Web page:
The Toyota 4Runner, on the other hand, helped sparked the sport-utility vehicle craze. The first generation came with a removable top, which exposed the rear seats. That particular 4Runner looked ideal for off-roading and is still used to today as a potential Moab crawler. The second generation Toyota 4Runner seen here, provides a hard top all the way through. This helped broaden the market appeal. With 150 horsepower and 180-lb.ft. of torque, it wasn’t speedy by any means. I even recall the 15 city/18 highway gas mileage out of a 3.0-liter, V6 engine. The base four-cylinder engine was even more gutless at a whopping 116 horsepower and 140-lb.ft. of torque. The 4Runner came with a 5-speed manual or 4-speed automatic for varying four-wheel drive editions.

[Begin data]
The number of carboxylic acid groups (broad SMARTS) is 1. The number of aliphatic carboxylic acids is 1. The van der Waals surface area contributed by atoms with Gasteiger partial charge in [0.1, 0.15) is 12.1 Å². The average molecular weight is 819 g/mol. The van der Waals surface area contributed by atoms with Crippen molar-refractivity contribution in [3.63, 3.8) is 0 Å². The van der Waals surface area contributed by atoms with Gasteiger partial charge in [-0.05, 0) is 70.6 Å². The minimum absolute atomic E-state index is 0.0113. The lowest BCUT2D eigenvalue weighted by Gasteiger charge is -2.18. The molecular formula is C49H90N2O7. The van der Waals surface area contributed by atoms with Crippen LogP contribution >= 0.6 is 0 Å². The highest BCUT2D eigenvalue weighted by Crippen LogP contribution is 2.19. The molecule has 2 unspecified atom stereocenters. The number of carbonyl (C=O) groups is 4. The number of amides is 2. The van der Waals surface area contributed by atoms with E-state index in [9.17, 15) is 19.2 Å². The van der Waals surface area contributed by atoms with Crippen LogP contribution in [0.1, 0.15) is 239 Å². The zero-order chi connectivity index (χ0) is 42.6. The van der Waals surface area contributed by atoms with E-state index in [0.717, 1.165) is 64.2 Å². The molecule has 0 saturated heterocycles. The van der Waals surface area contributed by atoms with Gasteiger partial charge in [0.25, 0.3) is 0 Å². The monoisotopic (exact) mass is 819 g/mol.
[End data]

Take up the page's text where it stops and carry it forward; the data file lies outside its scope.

This vehicle by far, means the most to my family at heart. It was my father’s favorite vehicle. It had seen the worst of money troubles, my high school years, and the years of my family becoming financially successful through hard work. The rugged looks, reliability, and lack of power, all symbolized that while we had little to start with, my parents showed up every day for work, school, and I kept my grades up, consistently throughout the years. We made it.
After nearly 300,000 miles on our 4Runner, we didn’t have the heart to sell it. It was well maintained by my father, who chose to donate the truck to someone who truly needed it.